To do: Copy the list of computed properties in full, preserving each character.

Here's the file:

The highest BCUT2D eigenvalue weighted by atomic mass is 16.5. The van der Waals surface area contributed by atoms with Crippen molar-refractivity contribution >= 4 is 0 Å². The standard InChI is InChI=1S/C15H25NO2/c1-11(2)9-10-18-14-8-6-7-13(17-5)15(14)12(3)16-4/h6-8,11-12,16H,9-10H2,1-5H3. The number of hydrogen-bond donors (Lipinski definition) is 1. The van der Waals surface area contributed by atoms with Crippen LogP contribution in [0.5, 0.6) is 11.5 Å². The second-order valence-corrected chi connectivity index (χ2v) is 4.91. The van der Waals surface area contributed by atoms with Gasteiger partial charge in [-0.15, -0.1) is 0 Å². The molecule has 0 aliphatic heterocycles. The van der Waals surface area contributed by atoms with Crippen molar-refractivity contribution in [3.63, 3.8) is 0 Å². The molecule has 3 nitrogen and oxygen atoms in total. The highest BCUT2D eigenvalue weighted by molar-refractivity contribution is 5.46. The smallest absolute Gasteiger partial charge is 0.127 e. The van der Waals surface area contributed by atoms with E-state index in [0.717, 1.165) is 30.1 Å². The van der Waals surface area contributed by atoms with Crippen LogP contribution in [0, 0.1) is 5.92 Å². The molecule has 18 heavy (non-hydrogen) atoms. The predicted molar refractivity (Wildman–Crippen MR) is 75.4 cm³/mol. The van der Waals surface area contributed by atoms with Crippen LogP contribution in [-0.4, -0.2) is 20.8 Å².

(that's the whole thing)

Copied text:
The highest BCUT2D eigenvalue weighted by atomic mass is 16.5. The van der Waals surface area contributed by atoms with Crippen molar-refractivity contribution >= 4 is 0 Å². The standard InChI is InChI=1S/C15H25NO2/c1-11(2)9-10-18-14-8-6-7-13(17-5)15(14)12(3)16-4/h6-8,11-12,16H,9-10H2,1-5H3. The number of hydrogen-bond donors (Lipinski definition) is 1. The van der Waals surface area contributed by atoms with Crippen LogP contribution in [0.5, 0.6) is 11.5 Å². The second-order valence-corrected chi connectivity index (χ2v) is 4.91. The van der Waals surface area contributed by atoms with Gasteiger partial charge in [-0.15, -0.1) is 0 Å². The molecule has 0 aliphatic heterocycles. The van der Waals surface area contributed by atoms with Crippen molar-refractivity contribution in [3.63, 3.8) is 0 Å². The molecule has 3 nitrogen and oxygen atoms in total. The highest BCUT2D eigenvalue weighted by molar-refractivity contribution is 5.46. The smallest absolute Gasteiger partial charge is 0.127 e. The van der Waals surface area contributed by atoms with E-state index in [0.717, 1.165) is 30.1 Å². The van der Waals surface area contributed by atoms with Crippen LogP contribution in [0, 0.1) is 5.92 Å². The molecule has 18 heavy (non-hydrogen) atoms. The predicted molar refractivity (Wildman–Crippen MR) is 75.4 cm³/mol. The van der Waals surface area contributed by atoms with Crippen LogP contribution in [-0.4, -0.2) is 20.8 Å².